Pinnacles Partnership is participating in Silicon Valley Gives on May 3.  You can support our organization and enable us to help the Pinnacles Condor Program realize their goal of outfitting half of the Pinnacles free flying flock with GPS tags this year.              

After suffering dramatic declines in the wild to just 22 individuals, critically endangered California condors were successfully reared in zoos and their reintroduction back in to the wild began in the mid-1990s. Since 2001, condors have also nested in the wild, a fact that conservationists worldwide are excited about. Successful reproduction in the wild is a crucial step to achieving true conservation success for this iconic species. Unfortunately, the number of nests that successfully fledge young condor chicks has been very low. Nests fail for unknown reasons, but the loss of eggs or chicks could be due to predation, lead poisoning, trash in the nest, or other factors. 

Without intensive daily nest monitoring–which requires locating and then viewing into nests that are in sheer rock faces–it is impossible to conduct observations needed to learn why nests fail and what we can do to help.

Fortunately, technology now exists to 1) locate nests and 2) observe them using remote video cameras. The first step in locating nests is tagging adult condors with GPS wing tags. Innovative GPS technology now exists so biologists can place small GPS tags on a condor’s wing. The GPS tag uses cell phone technology to send an email to biologists and the nest can be found through the adult condors’ movements. Once located, biologists rock climb to the nest and place a remote video camera that streams the images to a computer, allowing for constant monitoring for threats to the condor’s egg and chick.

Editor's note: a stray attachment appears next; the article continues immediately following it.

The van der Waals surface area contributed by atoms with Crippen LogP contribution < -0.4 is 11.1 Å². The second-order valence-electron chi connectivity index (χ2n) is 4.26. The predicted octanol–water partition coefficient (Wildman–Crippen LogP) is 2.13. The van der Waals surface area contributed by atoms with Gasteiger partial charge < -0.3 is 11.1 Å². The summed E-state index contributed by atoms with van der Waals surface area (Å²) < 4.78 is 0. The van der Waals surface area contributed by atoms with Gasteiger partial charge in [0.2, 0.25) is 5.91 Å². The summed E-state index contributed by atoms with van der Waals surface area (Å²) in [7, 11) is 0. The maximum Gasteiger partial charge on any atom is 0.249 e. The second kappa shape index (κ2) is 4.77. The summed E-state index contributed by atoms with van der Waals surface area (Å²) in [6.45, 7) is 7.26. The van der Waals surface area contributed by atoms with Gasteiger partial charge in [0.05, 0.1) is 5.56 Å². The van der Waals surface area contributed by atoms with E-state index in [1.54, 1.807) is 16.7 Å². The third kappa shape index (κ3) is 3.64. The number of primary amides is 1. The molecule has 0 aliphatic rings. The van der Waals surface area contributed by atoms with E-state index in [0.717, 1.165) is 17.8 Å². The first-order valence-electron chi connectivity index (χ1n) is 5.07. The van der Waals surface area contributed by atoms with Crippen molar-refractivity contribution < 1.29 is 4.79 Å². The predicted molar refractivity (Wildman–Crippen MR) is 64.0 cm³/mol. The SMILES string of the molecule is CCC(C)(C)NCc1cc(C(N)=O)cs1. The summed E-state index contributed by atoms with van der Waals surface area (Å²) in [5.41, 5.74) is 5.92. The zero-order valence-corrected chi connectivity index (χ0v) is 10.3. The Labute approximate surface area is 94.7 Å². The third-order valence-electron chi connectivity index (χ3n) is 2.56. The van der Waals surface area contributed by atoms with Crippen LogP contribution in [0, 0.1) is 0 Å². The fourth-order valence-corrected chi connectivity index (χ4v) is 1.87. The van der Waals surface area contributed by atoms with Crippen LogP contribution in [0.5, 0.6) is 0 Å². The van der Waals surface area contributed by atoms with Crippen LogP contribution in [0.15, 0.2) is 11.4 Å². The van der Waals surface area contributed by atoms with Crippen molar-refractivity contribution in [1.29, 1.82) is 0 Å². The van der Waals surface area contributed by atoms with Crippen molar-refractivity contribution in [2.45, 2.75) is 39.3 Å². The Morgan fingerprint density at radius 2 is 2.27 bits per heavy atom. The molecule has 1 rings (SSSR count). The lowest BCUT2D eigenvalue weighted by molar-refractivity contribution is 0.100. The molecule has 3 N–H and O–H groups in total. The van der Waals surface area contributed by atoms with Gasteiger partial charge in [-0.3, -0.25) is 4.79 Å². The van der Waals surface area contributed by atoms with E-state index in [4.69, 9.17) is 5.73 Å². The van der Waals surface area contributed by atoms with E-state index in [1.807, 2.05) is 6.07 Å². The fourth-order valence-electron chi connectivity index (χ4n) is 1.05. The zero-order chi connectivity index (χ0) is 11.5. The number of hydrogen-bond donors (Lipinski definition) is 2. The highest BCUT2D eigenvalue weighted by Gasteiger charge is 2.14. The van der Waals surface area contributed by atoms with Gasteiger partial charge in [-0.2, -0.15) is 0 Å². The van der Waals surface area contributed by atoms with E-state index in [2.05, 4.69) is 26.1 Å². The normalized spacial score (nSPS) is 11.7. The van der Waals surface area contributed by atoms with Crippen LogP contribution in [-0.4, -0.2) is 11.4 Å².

Through these technologies, we can collect information critical to understanding nest success and failure, such as: egg laying, hatching, feeding, and any threats, such as predators. Nest cameras will allow biologists to conclusively determine the causes of nest failure and how to improve nesting success, as well as detect illness or potential threats prior to nest failure, when intervention could help a chick survive. 

This project will make a real significant difference for California condors raising their young in the wild. We invite you to join in this online day of giving by clicking here to make your donation now. You can find out more about the Pinnacles Condor Program here